On Instagram, Moore shared a clip from a fireside performance by Chapman via Ecstatic Peace Library. “And this is the last time we saw you by the fire,” he wrote. “We got to know England when (and because) we got to know you. Thank you hero.”

A 2012 compilation album, titled ‘Oh Michael, Look What You’ve Done: Friends Play Michael Chapman’, featured covers of his songs by Moore, Lucinda Williams, Hiss Golden Messenger, and William Tyler, among others.

Chapman also spent his time in recent decades touring with younger contemporaries such as Bill Callahan, Ryley Walker, Daniel Bachman, and the late Jack Rose.

Singer-songwriter Steve Gunn, who went on to produce ‘True North’ for Chapman, told The Guardian that his 1970s albums “were so ahead of their time”. Upon news of his death, the musician tweeted pictures of Chapman, one taken with Gunn.

US label Light in the Attic, who reissued his first four albums in the 2010s, called Chapman “a rare human”.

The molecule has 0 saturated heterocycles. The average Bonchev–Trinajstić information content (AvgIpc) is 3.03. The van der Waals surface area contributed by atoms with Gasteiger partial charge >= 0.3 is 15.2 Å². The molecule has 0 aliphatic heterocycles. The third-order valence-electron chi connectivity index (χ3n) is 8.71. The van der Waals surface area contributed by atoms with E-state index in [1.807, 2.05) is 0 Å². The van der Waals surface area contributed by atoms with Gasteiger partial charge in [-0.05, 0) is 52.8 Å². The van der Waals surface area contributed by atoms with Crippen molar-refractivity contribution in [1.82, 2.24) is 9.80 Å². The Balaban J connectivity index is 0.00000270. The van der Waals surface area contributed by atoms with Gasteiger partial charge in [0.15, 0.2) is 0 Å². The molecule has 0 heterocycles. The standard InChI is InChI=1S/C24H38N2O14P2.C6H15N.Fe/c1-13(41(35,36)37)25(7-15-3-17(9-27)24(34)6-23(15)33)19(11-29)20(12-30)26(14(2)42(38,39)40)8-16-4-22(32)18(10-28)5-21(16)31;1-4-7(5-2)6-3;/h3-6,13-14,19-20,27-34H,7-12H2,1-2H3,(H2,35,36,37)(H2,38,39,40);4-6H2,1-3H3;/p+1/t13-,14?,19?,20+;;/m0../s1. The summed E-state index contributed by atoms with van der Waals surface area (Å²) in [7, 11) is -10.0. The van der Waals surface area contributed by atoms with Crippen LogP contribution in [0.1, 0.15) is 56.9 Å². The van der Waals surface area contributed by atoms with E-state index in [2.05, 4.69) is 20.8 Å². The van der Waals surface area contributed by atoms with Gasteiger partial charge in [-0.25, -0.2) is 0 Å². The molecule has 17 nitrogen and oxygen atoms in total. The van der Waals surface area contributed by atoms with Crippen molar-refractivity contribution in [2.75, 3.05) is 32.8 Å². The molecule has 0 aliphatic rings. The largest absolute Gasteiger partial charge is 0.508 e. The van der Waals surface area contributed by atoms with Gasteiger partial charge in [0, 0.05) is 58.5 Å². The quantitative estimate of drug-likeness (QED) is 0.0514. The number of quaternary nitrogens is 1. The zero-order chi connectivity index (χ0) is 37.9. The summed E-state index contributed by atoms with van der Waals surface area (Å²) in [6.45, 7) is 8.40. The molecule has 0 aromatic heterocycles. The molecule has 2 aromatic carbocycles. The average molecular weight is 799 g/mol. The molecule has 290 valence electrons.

“Immensely talented, honest, supportive, funny, and always zero bullshit,” they wrote.

Source: Tributes paid to prolific singer-songwriter Michael Chapman, who has died aged 80

Pedair, Cerys Hafana and Eve Goodman perform at the National Library of Wales

Gwedd fodern ar y byd gwerin yng nghwmni Pedair, Cerys Hafana ac Eve Goodman, rhai o berfformwyr mwyaf cyffrous y sîn yng Nghymru heddiw, o leoliad hyfryd Llyfrgell Genedlaethol Cymru yn Aberystwyth.

A modern take at the folk scene in Wales today with Pedair, Cerys Hafana and Eve Goodman performing in the beautiful surroundings of the National Library of Wales, Aberystwyth.

‘Five Leaves Left’: The Legacy Of Nick Drake’s Album Debut

The start of the all-too-brief recording life of Nick Drake, on his debut ‘Five Leaves Left,’ released by Island on September 1, 1969.